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BCE Inc.: This Dividend Stud Hasn’t Missed a Payout Since 1881

A lot of things have happened in between 1881 and today.

Thomas Edison had patented the light bulb, but there were no power plants to light his invention. The first didn’t come along until 1882 at Pearl Street in New York City.

John D. Rockefeller was well on his way to dominating the U.S. petroleum market, and his monopoly wouldn’t be broken up for another 30 years in 1911.

We’ve also had two world wars, the Great Depression, and countless other economic shocks, downturns, and recessions. And yet, through it all, BCE Inc. (TSX:BCE)(NYSE:BCE) has continued to pay dividends. It hasn’t missed a payment since debuting as a publicly traded company in 1881.

That kind of record is extraordinary. There are a few Canadian companies with longer dividend streaks — namely, some of Canada’s largest banks — but those names are few and far between.

Is BCE poised to deliver another 135 years of consecutive dividends? I’m not sure about that considering technology changes so fast these days. But I certainly like its chances. Here’s why.

A great mix of assets

BCE’s diversification is a great asset.

The company provides millions of Canadians with wireless, home phone, internet, and television service. It has more than 8.3 million wireless customers, and is poised to add half a million more when it acquires Manitoba Telecom. It also has nearly 4.8 million internet and television subscribers. Growth in these three areas is more than making up for any weakness in landlines.

It also owns all sorts of interesting media assets. CTV is the most-watched television network in Canada. It also owns top stations like TSN, Discovery, and MuchMusic, as well as dozens more. CraveTV, BCE’s answer to Netflix, recently surpassed one million subscribers. BCE even owns part of several sports teams including the Toronto Maple Leafs, Toronto Raptors, Toronto FC and Montreal Canadiens.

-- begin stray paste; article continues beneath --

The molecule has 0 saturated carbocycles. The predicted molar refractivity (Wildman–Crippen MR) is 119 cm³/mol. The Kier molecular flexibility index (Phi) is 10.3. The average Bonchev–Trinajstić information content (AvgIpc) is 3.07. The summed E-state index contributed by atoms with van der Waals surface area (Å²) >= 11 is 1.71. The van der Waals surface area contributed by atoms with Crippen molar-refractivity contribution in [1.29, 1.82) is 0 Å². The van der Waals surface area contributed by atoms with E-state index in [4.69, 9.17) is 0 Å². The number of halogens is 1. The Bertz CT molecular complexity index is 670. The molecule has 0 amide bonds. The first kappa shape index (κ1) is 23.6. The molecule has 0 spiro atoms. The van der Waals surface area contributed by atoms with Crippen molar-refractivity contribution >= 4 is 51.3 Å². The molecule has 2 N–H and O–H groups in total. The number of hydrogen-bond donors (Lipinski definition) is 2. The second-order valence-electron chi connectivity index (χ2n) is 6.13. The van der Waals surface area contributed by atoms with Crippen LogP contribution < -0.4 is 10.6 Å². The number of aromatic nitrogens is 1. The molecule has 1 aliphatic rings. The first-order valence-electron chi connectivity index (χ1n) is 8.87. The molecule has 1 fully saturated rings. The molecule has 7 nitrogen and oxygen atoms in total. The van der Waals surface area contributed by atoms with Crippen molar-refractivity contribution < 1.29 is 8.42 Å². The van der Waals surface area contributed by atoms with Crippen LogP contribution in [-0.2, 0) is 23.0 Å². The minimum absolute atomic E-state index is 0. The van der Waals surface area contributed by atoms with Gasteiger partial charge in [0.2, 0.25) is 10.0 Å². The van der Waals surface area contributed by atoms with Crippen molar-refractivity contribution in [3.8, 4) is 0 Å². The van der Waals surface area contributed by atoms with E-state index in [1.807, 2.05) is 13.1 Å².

Growth plans

BCE has been on a mission to consolidate Canada’s telecom industry over the last few years. First it acquired the portion of Bell Aliant it didn’t already own. It followed that up by agreeing to buy Manitoba Telecom — a deal that should be approved by the feds shortly.

There aren’t many telecom acquisition targets left in Canada; the industry has already been consolidated a great deal. But there is potential to acquire a few smallish cable operators (like Cogeco Cable) as well as other media companies. And I wouldn’t be surprised if it started bidding the next time a major sports team in Canada went up for sale either.

There are plenty of growth avenues available for BCE, which bodes well over the long term.

That dividend

We can’t forget about the main reason why many investors own BCE shares. The company not only offers 135 years of consecutive dividend payments, but it also offers an attractive 4.7% yield after shares have struggled a bit over the past six months.

BCE’s payout ratio has climbed over the last few years. The current annual dividend is $2.72 per share, while it earned $3.15 over the past year. That gives it a payout ratio of 86% of earnings, which is a little high. But earnings are projected to hit $3.51 per share for fiscal 2016 and increase to $3.61 in 2017. That reduces the payout ratio to under 80%.

The days of BCE increasing its dividend by 10% a year seem to be behind it. But it’s still a solid dividend grower. The quarterly dividend has increased from $0.365 to $0.68 since 2008 — an increase of more than 7% annually.

The bottom line

There’s a reason why so many investors own BCE. The company has great assets, predictable earnings, good growth potential, and, perhaps most importantly, one heck of a dividend history. Nobody knows if BCE will continue paying dividends for another 135 years, but I for one like its chances.

This article represents the opinion of the writer, who may disagree with the “official” recommendation position of a Motley Fool premium service or advisor. We’re Motley! Questioning an investing thesis — even one of our own — helps us all think critically about investing and make decisions that help us become smarter, happier, and richer, so we sometimes publish articles that may not be in line with recommendations, rankings or other content.

Fool contributor Nelson Smith has no position in any stocks mentioned. David Gardner owns shares of Netflix. Tom Gardner owns shares of Netflix. The Motley Fool owns shares of Netflix.

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